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Thread: Simple grammar

  1. #1
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    Simple grammar

    There are several elementary grammatical issues that I see constantly in work people put up for critique. It may be difficult to remember these simple rules when they are presented in a dry, technical manner, so I hope the following will help people...


    THE SARCASTIC S.O.B.’S GUIDE TO ELEMENTARY GRAMMAR


    1. Never use an apostrophe-s to form a plural.

    Never, never, never. If there are more than one of something, just add an s without an apostrophe, unless it’s one of those weird words that forms a plural in another way (like amoebae or moose). Don’t use an apostrophe-s even for acronyms (many UFOs, not many UFO’s) or numbers (in the 1960s, not in the 1960’s) or proper names (the Simpsons, not the Simpson’s, regardless of how Homer may have lettered his mailbox).

    There is one incredibly tiny exception to this rule, and that’s where you’re pluralizing a single letter, as in such phrases as “mind your p’s and q’s” or “cross your t’s and dot your i’s.” It’s pretty unlikely that you’ll have to do this in a book, however, so the easy way to remember this exception is: DON’T USE APOSTROPHES TO FORM PLURALS. GOD.


    2. “It’s” (with the apostrophe) means “It is” or “It has.” ALWAYS.

    If you can’t replace “it’s” with “it is” or “it has,” then it’s “its” without the apostrophe. Do NOT use “it’s” for the possessive, including when you’re giving a characteristic of the thing you’re referring to as “it.” “It’s red coat” and “it’s loud noise” and “it’s expression of fear” are all so wrong you might as well slap a “FAILED THIRD GRADE” sticker on your head.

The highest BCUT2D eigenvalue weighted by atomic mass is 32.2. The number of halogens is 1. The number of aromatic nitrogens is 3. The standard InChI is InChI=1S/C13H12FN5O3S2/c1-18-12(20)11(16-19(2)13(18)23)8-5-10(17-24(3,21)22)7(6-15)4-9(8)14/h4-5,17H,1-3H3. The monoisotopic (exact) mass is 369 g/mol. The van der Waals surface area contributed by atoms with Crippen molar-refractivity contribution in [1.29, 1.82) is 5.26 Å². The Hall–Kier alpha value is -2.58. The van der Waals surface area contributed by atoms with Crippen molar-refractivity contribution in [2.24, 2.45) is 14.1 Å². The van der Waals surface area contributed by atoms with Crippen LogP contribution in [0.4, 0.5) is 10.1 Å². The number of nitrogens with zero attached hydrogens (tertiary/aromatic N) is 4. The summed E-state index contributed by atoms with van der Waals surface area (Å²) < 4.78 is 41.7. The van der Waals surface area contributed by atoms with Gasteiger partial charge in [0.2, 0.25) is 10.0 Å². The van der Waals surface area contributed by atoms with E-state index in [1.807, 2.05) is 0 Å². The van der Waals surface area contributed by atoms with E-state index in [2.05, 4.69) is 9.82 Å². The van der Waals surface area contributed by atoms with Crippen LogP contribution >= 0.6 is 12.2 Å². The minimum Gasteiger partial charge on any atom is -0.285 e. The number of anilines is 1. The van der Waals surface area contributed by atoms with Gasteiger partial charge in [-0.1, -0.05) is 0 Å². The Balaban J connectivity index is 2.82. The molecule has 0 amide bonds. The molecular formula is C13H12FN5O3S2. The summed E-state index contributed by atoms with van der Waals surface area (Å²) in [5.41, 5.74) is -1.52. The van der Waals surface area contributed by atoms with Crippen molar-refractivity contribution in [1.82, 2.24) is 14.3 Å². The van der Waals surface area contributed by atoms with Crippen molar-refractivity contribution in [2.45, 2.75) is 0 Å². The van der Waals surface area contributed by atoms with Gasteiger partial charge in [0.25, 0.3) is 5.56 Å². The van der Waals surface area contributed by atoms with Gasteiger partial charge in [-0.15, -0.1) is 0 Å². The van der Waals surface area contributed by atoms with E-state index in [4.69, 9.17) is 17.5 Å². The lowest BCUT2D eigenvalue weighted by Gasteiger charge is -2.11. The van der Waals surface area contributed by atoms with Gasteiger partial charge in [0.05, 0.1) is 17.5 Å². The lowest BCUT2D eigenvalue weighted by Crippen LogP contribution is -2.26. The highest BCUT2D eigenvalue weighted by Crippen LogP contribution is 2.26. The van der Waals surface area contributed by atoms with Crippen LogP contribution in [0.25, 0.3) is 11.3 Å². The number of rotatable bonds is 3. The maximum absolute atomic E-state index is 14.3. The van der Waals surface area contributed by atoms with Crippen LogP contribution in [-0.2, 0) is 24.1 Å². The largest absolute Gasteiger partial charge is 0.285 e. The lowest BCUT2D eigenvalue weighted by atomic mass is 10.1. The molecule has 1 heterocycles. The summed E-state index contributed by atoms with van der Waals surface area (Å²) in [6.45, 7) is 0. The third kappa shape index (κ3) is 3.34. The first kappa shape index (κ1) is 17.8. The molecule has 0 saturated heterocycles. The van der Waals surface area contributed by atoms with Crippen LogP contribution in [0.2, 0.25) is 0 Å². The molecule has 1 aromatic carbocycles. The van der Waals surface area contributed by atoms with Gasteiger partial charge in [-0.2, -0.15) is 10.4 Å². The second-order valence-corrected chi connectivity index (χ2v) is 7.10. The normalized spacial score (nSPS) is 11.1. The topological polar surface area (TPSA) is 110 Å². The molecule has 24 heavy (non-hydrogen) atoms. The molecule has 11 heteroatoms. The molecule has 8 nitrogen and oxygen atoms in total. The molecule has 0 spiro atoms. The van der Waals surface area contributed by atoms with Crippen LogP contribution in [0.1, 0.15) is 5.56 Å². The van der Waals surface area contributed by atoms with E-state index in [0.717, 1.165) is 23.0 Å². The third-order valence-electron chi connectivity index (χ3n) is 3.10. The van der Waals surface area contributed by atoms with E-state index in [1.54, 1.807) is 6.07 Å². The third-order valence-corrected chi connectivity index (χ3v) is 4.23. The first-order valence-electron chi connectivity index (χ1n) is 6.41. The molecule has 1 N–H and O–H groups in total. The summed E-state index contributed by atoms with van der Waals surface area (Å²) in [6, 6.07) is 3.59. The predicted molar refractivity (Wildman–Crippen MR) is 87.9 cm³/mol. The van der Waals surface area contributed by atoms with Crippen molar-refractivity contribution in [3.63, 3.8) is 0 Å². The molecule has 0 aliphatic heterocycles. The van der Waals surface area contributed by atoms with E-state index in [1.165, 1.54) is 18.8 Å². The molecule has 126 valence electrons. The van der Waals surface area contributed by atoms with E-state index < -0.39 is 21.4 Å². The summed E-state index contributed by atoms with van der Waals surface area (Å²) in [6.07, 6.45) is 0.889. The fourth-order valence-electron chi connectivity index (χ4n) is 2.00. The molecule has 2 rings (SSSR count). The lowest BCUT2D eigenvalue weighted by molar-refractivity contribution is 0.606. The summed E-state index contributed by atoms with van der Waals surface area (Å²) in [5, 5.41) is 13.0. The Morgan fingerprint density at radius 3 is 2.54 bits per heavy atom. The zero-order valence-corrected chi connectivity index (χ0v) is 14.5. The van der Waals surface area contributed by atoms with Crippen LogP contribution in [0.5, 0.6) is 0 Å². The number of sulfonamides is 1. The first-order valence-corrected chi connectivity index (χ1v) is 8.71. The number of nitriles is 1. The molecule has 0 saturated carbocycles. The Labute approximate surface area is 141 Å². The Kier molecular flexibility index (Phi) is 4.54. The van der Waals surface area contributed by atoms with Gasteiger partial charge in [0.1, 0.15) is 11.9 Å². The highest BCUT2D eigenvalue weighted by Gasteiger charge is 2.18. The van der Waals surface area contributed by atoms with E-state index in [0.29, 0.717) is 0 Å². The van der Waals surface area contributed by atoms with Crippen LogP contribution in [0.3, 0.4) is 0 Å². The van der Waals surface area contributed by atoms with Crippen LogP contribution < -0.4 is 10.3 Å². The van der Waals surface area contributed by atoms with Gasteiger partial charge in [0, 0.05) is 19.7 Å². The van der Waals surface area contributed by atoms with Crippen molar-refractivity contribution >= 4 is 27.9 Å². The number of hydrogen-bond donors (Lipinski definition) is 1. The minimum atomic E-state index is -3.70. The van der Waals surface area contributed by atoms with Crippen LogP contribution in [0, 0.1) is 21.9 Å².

3. F’chrissakes, figure out the difference between “than” and “then.”

    “Than” is only used for comparisons: greater than, redder than, bigger than, more of one thing than another. “Then” is used to denote a time or to follow up on an “if”-type clause (as in “If you can’t follow this, then you’re a moron”).

    The best way to handle this, perhaps, is to always overenunciate “than” in your head, stressing the “a” sound (rhymes with the a in “plan”). If the stressed “a” sound doesn’t seem right, you probably want “then.”


    4. Commas don’t just mark pauses.

    We all heard our teachers say that when we hit a comma in a sentence, we should pause slightly in our speech. Roughly 65% of us decided that learning any grammatical rules around the situation was too much trouble, and it was easier to assume that all pauses should be marked by commas.

    The truth is there are a number of reasons for pauses in speech: semicolons, colons, ends of sentences, ellipses, declamation, shortness of breath, acute myocardial infarction...just because a comma should be marked by a pause, it doesn’t mean all pauses should be represented by commas. Learn when to end a sentence, when to use three dots (ellipses) to indicate a pause, when other things are appropriate.


    5. Semicolons and colons actually differ.

    Semicolons are used to string two sentences, complete in themselves, together. If you’re introducing a list or about to identify an example of what you just defined, you use this mark: a colon.

    Despite the names, you achieve no savings by using a semicolon instead of a colon.


    6. You are not eleven. It is not okay to be confused about “there” and “they’re” and “their.”

    There is a place. They’re is “they are.” Their refers to things owning or pertaining to them. It’s that simple. Study it, learn it, get past it. It’s way past time.


    7. Do not get me started on “your” and “you’re.”

    I’m not even going to explain this one. You know what these mean. If you ever write “you’re,” check it by replacing it with “you are.” If it seems wrong, look over what you’ve written, slap yourself in the head with whatever farm implement is handy, and change it.